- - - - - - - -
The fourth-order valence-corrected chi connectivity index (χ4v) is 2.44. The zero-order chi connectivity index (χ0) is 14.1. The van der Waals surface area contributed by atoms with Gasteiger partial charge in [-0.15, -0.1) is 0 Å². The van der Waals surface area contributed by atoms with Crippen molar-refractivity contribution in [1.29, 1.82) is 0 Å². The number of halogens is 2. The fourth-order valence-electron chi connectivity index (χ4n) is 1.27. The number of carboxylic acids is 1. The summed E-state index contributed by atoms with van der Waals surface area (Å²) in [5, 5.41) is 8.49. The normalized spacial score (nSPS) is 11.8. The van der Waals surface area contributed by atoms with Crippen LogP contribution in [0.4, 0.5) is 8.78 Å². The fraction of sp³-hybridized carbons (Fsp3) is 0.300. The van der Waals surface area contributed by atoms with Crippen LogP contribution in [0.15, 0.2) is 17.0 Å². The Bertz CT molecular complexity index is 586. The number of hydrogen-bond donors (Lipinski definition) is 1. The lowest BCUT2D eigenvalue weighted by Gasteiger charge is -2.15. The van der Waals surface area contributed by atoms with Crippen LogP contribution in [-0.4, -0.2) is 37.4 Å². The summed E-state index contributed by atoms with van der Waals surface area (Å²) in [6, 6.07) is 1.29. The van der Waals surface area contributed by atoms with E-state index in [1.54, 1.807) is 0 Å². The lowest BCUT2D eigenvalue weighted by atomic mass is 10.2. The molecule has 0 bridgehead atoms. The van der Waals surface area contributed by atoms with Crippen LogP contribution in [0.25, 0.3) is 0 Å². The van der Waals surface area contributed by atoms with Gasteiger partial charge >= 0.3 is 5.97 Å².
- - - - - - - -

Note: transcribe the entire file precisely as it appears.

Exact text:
The fourth-order valence-corrected chi connectivity index (χ4v) is 2.44. The zero-order chi connectivity index (χ0) is 14.1. The van der Waals surface area contributed by atoms with Gasteiger partial charge in [-0.15, -0.1) is 0 Å². The van der Waals surface area contributed by atoms with Crippen molar-refractivity contribution in [1.29, 1.82) is 0 Å². The number of halogens is 2. The fourth-order valence-electron chi connectivity index (χ4n) is 1.27. The number of carboxylic acids is 1. The summed E-state index contributed by atoms with van der Waals surface area (Å²) in [5, 5.41) is 8.49. The normalized spacial score (nSPS) is 11.8. The van der Waals surface area contributed by atoms with Crippen LogP contribution in [0.4, 0.5) is 8.78 Å². The fraction of sp³-hybridized carbons (Fsp3) is 0.300. The van der Waals surface area contributed by atoms with Crippen LogP contribution in [0.15, 0.2) is 17.0 Å². The Bertz CT molecular complexity index is 586. The number of hydrogen-bond donors (Lipinski definition) is 1. The lowest BCUT2D eigenvalue weighted by Gasteiger charge is -2.15. The van der Waals surface area contributed by atoms with Crippen LogP contribution in [-0.4, -0.2) is 37.4 Å². The summed E-state index contributed by atoms with van der Waals surface area (Å²) in [6, 6.07) is 1.29. The van der Waals surface area contributed by atoms with E-state index in [1.54, 1.807) is 0 Å². The lowest BCUT2D eigenvalue weighted by atomic mass is 10.2. The molecule has 0 bridgehead atoms. The van der Waals surface area contributed by atoms with Crippen LogP contribution in [0.25, 0.3) is 0 Å². The van der Waals surface area contributed by atoms with Gasteiger partial charge >= 0.3 is 5.97 Å².